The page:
One thousand feet above the melee, the young Berliner's wingman watches the action in amazement, awe, and a certain amount of disbelief. As if by magical forces guiding Jochen's ammunition, the shells and the Hurricane meet in deadly unison. With perfect timing and precision accuracy, the bullets and cannon shells first strike the Hurricane's engine with fantastic, dazzling sparks, immediately rendering it a furnace of uncontrollable fire. Angry orange and red tongues of flame lap hungrily from the engine, belching sickening black and gray smoke extending more than 100 feet behind the stricken airplane. The damage, just beginning, gets worse as the shells quickly walk their way back along the fuselage to the cockpit. The destruction there is swift and complete, reducing the once proud British fighter pilot to a bloody, lifeless form inside the burning cockpit of his winged tomb.
"Horrido Jochen!!", exclaims his wingman. "Victory!!"
"Hast du den aufschlag gesehen?" "Did you see them crash?"
"Jawohl Jochen!" "Confirmed!"
Within seconds, the 7500 pound Hurricane, a sheet of flaming metal, thunders vertically into the ocean near the Libyan harbor of Tobruk. As German fighter ace Hans-Joachim Marseille turns for home, a total of four, oily black spills are left fouling the otherwise beautiful ocean surface, marking the graves of four British fighter pilots that will be mourned by family and squadron members alike yet celebrated as four more victory marks on the rudder of German fighter ace Hans-Joachim Marseille, known throughout Germany as "The Star of Africa," who is to become the most successful of all German fighter pilots in the North African theater.
The morning of 30 September, 1942 was like most other late summer mornings in the North African desert, with the weather forecasted to be hot, dry and unrelenting. For the men of German fighter Gruppe I./JG-27, the anticipation of another full day of combat weighed heavily on everyone's mind. As well it should have. For the first time, Field Marshall Erwin Rommel's Afrika Korp was in a position to be thoroughly routed and thrown out of Africa by Lt. General Bernard Montgomery's British 8th Army who, under new and more aggressive leadership, had gained their second wind and rekindled their fighting spirit. Not only were the men of JG-27 fully aware of Rommel's recent defeat at the Battle of Alam el Halfa in early September, they seemed to be caught in a perpetual battle with the harsh desert climate, a severe lack of supplies, the constant strain of aerial combat, and the ever-present threat of British commando attacks against their airfields. However, as difficult as the situation appeared for the Gruppe, and despite the recent loss of two of the more experienced pilots in the unit, individual morale was extremely high. Problems affecting other fighter units in the area seemed somewhat removed from the men at this lonely desert outpost in northern Egypt.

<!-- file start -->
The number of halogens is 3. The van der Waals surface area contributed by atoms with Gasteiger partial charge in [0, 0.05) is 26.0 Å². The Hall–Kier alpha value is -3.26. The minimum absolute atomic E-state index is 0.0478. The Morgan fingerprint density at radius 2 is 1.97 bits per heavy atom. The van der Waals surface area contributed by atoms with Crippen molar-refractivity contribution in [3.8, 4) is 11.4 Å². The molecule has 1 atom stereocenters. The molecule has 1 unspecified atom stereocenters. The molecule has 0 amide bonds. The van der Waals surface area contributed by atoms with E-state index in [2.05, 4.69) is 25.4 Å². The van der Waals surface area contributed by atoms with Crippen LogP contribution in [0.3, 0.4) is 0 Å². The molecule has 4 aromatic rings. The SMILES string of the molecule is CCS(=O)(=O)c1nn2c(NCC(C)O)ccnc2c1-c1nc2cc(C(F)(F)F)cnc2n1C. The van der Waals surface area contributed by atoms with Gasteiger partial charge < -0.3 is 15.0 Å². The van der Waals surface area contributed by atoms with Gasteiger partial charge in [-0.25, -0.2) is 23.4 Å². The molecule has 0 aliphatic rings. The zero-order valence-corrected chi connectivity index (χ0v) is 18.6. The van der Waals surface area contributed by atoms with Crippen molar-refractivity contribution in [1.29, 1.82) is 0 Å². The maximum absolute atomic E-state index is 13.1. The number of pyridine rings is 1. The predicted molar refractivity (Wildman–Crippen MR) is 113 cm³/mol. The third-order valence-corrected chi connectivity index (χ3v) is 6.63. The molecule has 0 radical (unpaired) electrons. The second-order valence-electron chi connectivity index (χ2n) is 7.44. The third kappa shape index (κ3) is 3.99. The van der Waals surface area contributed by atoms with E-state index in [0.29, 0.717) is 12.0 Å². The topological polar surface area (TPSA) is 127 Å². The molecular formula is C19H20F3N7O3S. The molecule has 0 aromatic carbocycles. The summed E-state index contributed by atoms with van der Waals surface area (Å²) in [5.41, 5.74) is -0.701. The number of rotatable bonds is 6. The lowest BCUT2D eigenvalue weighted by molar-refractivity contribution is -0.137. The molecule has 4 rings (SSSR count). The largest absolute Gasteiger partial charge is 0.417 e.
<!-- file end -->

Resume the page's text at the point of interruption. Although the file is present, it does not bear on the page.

Captain Hans-Joachim Marseille rolled out of bed on the morning of 30 September, 1942 and was greeted by Mathias, his personal batman from the Transvaal. The strain of one and a half years of almost continual aerial combat showed heavily on his young face of 22 years. Marseille, the youngest captain in the Luftwaffe, appeared to have everything going his way. He was confident, cocky, and by far the most famous and successful fighter pilot in the North African desert. After a slow start as a fighter pilot on the Channel Front during the Battle of Britain, having downed seven aircraft while losing several aircraft himself, Marseille overcame initial weaknesses as a pilot and made his Messerschmitt Bf-109 fighter, with the big yellow 14 painted on the side, the scourge of the desert air war. During the previous 29 days, he had coolly dispatched no less than 54 British, South African, and Australian fighter aircraft, 17 of those in one day. Fourteen days earlier he had been promoted to Captain and had just been notified of being the fourth man awarded Germany's highest military award: The Knight's Cross with Oak Leaves, Swords, and Diamonds. Without a doubt, young Marseille was well on his way to becoming among the first group of Luftwaffe pilots to shoot down 200 enemy aircraft.
The morning of 30 September brought the prospect of another day's hunt in the skies over Egypt. More victories and more glory bestowed upon the young man from Berlin. But this morning, a freak accident would reduce perhaps the greatest fighter pilot of the war from the hero of the German nation to a lifeless historical footnote on the floor of the North African desert.
1997 will mark the 55th anniversary of the death of Hans-Joachim Marseille, arguably the greatest of all World War II fighter pilots. With the coming of the anniversary, the debate as to just how great the young Berliner was will certainly continue to rage within historical aviation circles.